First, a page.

Restore Active Directory in authoritative mode works only once from a given backup set


dan tudor

Hello everybody.

I am reposting this message since I initially posted it (by mistake)
as a follow up to another thread

I am playing with the authoritative restore of Active Directory and I
have the following problem:

I have 2 Windows 2000 domain controllers in my domain.
I created 5 users - test1, test2,.., test5 - and I backed up one of
them (of course, including the System State)

After the backup was completed, I deleted the 5 users and I waited for
the Active Directory to be replicated to the second domain controller.
Here I want to test the authoritative restore, therefore I reboot the
computer that I backed up in Directory Services Restore Mode, I
restore the System State and I run < ntdsutil "authoritative restore"
"restore database" quit quit>.
ntdsutil completes successfully and I restart the computer in normal
The users test1,..test5 are there, and they are replicated on the
second domain controller.
So far is OK, but the problem appears if I repeat the test, starting
from this point: delete the 5 users, restart the computer in
Dir.Serv.Rest.Mode, restore System State (with Active Directory), run
again ntdsutli with the same options ("authoritative restore" and
"restore database") and restart the computer. This time the 5 users
are not anymore in my Active Directory.
One difference I was able to find, from the Event Viewer->Directory
- after restarting the computer in normal mode, after the first
restore, there were some logs which were specifying the updates to USN
for users for example:
the USN from the backup was 2475, "previous" USN something bigger,
like 3640 (not remember exactly, but normally, since the objects were
marked as authoritative) an new USN, the same like the one from
backup, 2475.
- after restarting the computer in the normal mode, after the second
restore, the USN from backup was, of course, the same - 2475, the
"previous" USN was over 4000, but the new USN was 0.

Has anybody any idea why is this behaviour? Is it by design that you
cannot do an authoritative restore more than once, in order to recover
the same objects?


Tim Hines [MSFT]

That is the expected behavior unless you use "restore database verinc #" .

When you perform an authoritative restore the USN of the Object(s) is
increased by 100,000. If you restore an object and it has a USN of 2 then
it will now be 100,002 and this object will replicate out to the other DCs.
If you perform another restore using the same backup then the object goes
back to having a USN of 2. If you make it authoritative then it goes back
to 100,002. The other DCs will not think that the object is newer because
of the USN that they are already familiar with. You can get around this by
using "restore database verinc #" . That will allow you to specify the
number to increment the USN by.

Here is more info about the switch from

Restore database verinc %d

Marks the entire Ntds.dit (both the domain and configuration naming
contexts held by the domain controller) as authoritative and increments the
version number by %d. Use this option only to authoritatively restore over a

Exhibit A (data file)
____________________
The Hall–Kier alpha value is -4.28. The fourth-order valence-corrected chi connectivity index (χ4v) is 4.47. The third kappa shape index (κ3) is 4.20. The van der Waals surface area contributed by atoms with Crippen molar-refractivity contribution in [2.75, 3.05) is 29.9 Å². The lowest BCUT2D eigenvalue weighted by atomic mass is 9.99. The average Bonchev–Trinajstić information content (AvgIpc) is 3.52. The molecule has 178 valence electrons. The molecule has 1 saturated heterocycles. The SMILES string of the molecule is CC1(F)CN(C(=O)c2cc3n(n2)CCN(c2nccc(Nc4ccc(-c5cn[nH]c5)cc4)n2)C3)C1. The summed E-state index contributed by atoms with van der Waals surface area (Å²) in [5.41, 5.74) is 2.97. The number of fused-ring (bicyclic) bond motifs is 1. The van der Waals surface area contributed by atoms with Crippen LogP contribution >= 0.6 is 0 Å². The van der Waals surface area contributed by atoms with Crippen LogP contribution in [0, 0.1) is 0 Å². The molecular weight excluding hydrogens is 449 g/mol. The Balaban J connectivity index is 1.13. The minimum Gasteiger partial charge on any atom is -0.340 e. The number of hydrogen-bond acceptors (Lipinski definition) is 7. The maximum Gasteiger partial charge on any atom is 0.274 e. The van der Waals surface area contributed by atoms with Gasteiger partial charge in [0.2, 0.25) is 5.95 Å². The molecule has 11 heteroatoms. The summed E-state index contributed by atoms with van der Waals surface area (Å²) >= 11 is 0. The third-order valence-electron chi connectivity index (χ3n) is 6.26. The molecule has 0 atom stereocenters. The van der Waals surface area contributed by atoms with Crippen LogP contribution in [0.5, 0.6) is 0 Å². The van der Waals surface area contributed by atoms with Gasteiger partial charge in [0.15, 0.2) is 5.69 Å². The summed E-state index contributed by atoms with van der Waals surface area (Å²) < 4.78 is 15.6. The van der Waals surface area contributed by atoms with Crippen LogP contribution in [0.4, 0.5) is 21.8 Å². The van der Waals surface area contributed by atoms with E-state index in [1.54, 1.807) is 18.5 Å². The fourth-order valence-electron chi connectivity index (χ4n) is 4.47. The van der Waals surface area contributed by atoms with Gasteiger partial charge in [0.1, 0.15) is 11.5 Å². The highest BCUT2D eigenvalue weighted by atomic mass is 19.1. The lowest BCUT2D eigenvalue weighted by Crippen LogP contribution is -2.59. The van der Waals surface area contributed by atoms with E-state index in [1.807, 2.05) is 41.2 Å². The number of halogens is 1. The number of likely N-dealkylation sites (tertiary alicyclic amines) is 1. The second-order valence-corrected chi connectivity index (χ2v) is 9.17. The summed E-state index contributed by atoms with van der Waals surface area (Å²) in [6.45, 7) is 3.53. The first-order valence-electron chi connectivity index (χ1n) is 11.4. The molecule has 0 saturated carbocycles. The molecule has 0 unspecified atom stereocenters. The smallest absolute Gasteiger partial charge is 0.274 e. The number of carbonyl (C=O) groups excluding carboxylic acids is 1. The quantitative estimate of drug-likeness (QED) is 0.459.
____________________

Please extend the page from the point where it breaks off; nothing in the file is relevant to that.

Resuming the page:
previous, incorrect, authoritative restore, such as an authoritative restore
from a backup that contains the problem you want to restore over.

Tim Hines, MCSE, MCSA
Windows 2000 Directory Services

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dan tudor

Thanks for your reply Tim.

I have some questions though:
What verinc # should I use in order to make sure that I restore the
version I intend too? The thing is that I need to determine/compute
this version number automatically, for a backup/restore application,
which provides an "Authoritative restore" advanced option.
Now, my understanding is that as soon as I boot the computer in
Directory Services Restore Mode, this computer does not have anymore
any clue about the Active Directory database. Anyway, the restore
process will overwrite the ntds.dit file. According to Microsoft:
"During authoritative restore, Ntdsutil opens the Ntds.dit file,
increases version numbers, counts the records that need updating,
verifies the number of records updated, and reports completion. If you
do not specify an increase version number, Ntdsutil does so
automatically." I've just a statement that "the version number
increases by one hundred thousand for each day after the original
backup" If this is correct, I should be able to authoritative restore
more times the same backup, without specifying a verin# , with the
condition to be in different days. Is this true?
If so, I could go further and add to 100,000*days since backup the
number of seconds passed since midnight computed at the restore time
(there are 86,400 seconds in a day, therefore next day the number will
be higher) and I could specify the result as increased version number.
This means that I could restore the Active Directory as many times as
I want and solve my problem.
I still have one concern: the backup I'm playing with is from ~2 weeks
ago. According to above, after the restore the version numbers should
be > 1 million, but I checked them with repadmin and they are slightly
over 100,000. I'm not sure if somebody didn't play with the restore on
that machine though.

Thanks again,
Dan Tudor

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